It sounds so bizarre that allocations to some Federal Government agencies in excess of N114 billion have been lost in transit. But for a parliamentary inquest, the public would not even have known this. For President Goodluck Jonathan, always dismissive of the abysmal level of corruption in the country, this matter presents further evidence. Since March 14, the House of Representatives Committee on Public Accounts has been quizzing officials of the Budget Office, Central Bank of Nigeria, Police Force, Ministry of Police Affairs and Office of the Head of Service of the Federation on this tangled skein.
At the behest of the President, Lamido Sanusi, the suspended Governor, Central Bank of Nigeria, had remitted N19.7 billion to the Ministry of Police Affairs, for the police to buy “armoured helicopters and security equipment.” Sanusi stated this in his reply to the government’s allegation of financial recklessness against him. Curiously, both the Inspector-General of Police, Mohammed Abubakar, and the ministry, told the House committee that they did not see the cash.
Similarly, the OHSF said it received just N17.6 billion out of the N52 billion purportedly released to it from the Service Wide Vote, between 2004 and 2012. Details of the allocations are as follows: N2.7 billion (2004); N9.8 million (2005); N701.7 million (2006); N896.3 million (2007); N5.3 billion (2008); N612.9 million and N70 million in 2009; N17.6 billion (2010); N13.6 billion in 2011; and N8.5 billion in 2012. It is apparent from these figures that only the 2010 allocation reached the OHSF. So, where is the balance of N35 billion?
Another N59.6 billion, which the Budget Office paid to the Nigerian National Petroleum Corporation as subsidy, as acknowledged by the Accountant-General of the Federation, Jonah Otunla, and passed through the CBN, is missing in transit.
Nigeria’s public accounting system has been replete with this depravity since 1999. It has created emergency billionaires; made the delivery of basic social services to the citizenry absolutely impossible. Most unnerving is that the government, which primarily exists to maintain law and order, watches idly as the looters walk away with the loot from the treasury. The facts laid bare by the Public Accounts Committee are enough to get the Economic and Financial Crimes Commission and the Independent Corrupt Practices and other Related Offences Commission cracking.
Sadly, no such thing is happening. The government agencies entangled in this drama, as of last Thursday, failed to submit all the documents the committee needed to get to the root of the matter, forcing it to issue a 24-hour ultimatum to them to appear before it. The committee, chaired by Solomon Olamilekan, is frustrated as this screamer indicates, “We are tired of all the excuses of all the agencies involved in claiming ignorance at one stage or the other.”
Barefaced plundering of the public treasury and lack of accountability in our system have become staples of discussion in the global arena. It is so awful that even some foreigners can no longer stand it, evident when Bisa Williams, Deputy Assistant Secretary, Bureau of African Affairs, United States Department of State, recently stated, “Corruption is extremely widespread in this country, and there is no polite way to say this.”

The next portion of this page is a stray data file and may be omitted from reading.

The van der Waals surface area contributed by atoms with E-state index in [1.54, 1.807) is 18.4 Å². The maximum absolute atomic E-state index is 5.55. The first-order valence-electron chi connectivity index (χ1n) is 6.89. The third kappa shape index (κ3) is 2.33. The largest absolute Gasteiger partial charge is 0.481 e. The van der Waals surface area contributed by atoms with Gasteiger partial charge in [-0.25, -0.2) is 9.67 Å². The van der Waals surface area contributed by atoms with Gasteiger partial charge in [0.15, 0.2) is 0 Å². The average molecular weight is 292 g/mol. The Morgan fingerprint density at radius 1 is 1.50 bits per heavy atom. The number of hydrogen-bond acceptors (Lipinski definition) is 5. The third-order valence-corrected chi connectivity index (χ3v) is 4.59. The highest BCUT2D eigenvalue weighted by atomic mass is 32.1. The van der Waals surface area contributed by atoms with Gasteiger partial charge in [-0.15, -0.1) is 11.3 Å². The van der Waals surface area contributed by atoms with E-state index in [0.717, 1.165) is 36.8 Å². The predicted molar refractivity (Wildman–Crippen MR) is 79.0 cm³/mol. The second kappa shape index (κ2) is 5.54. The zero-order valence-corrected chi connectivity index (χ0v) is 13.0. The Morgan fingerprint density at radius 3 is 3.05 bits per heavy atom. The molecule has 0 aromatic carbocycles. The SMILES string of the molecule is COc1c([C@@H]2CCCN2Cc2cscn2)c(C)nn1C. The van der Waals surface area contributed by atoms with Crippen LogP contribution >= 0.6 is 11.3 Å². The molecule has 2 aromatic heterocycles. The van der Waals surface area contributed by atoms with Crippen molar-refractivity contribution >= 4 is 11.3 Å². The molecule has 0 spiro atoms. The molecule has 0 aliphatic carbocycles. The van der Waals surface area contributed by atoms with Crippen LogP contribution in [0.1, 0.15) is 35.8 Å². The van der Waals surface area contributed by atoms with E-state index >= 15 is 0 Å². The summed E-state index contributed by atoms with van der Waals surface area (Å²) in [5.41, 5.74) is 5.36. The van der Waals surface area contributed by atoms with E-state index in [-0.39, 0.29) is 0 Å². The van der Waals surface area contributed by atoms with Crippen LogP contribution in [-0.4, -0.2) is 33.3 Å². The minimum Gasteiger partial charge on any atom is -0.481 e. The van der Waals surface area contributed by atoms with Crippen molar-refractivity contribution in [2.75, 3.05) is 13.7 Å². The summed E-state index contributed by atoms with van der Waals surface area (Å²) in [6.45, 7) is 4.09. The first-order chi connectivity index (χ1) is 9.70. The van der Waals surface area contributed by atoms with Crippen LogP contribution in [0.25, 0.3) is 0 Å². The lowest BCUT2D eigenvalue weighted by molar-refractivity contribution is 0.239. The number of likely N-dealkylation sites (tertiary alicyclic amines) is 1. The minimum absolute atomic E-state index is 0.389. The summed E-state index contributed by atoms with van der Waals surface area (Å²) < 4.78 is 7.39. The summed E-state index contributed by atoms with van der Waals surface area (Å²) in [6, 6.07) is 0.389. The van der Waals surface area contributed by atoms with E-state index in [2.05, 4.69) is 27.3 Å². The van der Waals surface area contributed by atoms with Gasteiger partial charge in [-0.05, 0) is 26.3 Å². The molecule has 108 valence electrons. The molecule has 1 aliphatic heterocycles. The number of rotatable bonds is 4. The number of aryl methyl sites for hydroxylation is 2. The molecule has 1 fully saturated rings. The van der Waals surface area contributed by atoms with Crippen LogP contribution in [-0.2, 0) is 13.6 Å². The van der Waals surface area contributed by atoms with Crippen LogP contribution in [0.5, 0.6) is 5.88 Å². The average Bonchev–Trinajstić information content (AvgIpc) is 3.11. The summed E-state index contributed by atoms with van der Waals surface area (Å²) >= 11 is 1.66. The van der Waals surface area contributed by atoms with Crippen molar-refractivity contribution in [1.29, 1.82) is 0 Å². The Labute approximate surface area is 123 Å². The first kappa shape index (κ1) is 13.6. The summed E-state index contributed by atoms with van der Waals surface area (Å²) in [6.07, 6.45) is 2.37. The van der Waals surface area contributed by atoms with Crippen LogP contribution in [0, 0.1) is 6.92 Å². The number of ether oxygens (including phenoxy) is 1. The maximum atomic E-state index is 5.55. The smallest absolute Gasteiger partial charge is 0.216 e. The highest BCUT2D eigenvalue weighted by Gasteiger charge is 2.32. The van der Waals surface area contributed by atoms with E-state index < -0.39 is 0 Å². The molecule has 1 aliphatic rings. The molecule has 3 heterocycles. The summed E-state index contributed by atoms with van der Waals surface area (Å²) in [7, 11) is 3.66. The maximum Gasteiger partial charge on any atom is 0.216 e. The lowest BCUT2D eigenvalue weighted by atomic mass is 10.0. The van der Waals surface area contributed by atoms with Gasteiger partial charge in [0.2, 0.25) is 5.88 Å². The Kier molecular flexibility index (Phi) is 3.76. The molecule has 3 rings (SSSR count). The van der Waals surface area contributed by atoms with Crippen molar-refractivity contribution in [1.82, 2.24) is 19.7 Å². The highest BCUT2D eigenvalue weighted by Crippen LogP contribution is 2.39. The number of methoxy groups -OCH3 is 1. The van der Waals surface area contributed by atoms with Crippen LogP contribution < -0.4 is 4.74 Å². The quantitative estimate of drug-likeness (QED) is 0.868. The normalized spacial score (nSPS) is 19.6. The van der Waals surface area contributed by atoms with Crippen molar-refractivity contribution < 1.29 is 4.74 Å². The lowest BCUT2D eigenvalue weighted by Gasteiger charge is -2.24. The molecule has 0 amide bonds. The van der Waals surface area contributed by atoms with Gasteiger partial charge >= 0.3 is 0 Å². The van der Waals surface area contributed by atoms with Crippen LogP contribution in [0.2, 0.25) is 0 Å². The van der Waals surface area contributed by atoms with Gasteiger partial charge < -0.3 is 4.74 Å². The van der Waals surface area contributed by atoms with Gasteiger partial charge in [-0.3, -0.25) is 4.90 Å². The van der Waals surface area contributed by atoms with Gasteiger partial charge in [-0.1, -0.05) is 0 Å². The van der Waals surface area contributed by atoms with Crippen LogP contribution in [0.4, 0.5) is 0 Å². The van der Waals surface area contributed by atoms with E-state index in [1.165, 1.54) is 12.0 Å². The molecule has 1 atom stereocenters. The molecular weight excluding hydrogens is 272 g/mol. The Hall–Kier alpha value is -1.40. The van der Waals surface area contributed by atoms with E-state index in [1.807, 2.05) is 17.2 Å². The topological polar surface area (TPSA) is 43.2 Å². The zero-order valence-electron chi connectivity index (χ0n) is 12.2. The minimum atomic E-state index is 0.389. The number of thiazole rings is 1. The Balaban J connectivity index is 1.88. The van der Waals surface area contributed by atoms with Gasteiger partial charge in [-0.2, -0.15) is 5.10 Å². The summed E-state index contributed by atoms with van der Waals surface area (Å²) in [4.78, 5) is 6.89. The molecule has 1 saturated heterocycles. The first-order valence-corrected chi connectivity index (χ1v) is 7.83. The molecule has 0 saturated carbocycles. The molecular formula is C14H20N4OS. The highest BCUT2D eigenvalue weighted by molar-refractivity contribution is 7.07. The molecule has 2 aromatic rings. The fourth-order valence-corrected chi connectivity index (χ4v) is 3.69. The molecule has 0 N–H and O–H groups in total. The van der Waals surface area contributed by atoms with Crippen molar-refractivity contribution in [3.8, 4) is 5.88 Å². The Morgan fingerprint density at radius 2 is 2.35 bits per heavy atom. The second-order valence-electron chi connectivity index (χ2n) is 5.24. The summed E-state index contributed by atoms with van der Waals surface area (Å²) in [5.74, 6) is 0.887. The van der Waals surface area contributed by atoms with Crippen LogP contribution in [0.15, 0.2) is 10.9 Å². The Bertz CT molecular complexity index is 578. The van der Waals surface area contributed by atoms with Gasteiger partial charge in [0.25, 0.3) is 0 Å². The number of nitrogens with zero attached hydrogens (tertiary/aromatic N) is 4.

She is dead right. Interestingly, Deliotte, an international accounting firm, has affirmed that the amount in question was disbursed. So, into what account was the money paid? The Service Wide Vote, from which N52 billion was allegedly remitted to the OHSF between 2004 and 2012, according the parliament’s findings, is an official conduit for stealing public funds. Instead of the N2.1 trillion approved by the National Assembly for the nine-year period, government spent N4.7 trillion.
Without question, siphoning N2.6 trillion out of the Federation Account without the approval of the parliament is an obvious breach of the 1999 Constitution. It is the height of official irresponsibility and an assault on the sensibilities of Nigerians. Inscrutably, however, the same parliament, which uncovered this Executive excesses, has remained silent since then.
Accountability is an irreducible part of public office. Unfortunately, this has yet to be coded in our country’s DNA. This is shameful. The presidents, ministers of finance and DG Budgets, whose office terms spanned this pillaging, must be made to set the records straight in this matter. This is how institutions are strengthened.
In Israel, its former president, Ehud Olmert, has just been convicted and fined $19,000 for collecting a bribe. There are other high ranking ex-public officials in the same country, Italy, Japan, France etc, gaoled for their misdeeds while in office, just as we have seen sitting presidents elsewhere quizzed for official misconduct.
After spending $35 billion on electricity infrastructure in the past 10 years, according Chinedu Nebo, the Minister of Power, generation dropped to 2,500 megawatts by March 24. Corruption is at the root of it. This oddity triggered a United Nations letter to Jonathan in November last year, stressing, “The failure of the state to provide basic services such as electricity is a violation of the right to health.” A citizen denied the right to health, invariably, is denied the right to life.
The mysterious disappearance of N114 billion explains why the government borrows for practically every project; or looks for public-private partnerships for its primary duties. It borrowed $1.6 billion for the four refineries repairs in 2012, which did not deliver the promised result; collected a $350 million loan from General Electric in February; China is funding our railways overhaul; just as the Lagos-Ibadan Expressway and the Second River Niger Bridge are waiting for private investors.
Given this sad reality, the House must expose those behind this sleaze; otherwise, it stands accused once more of complicity in corruption.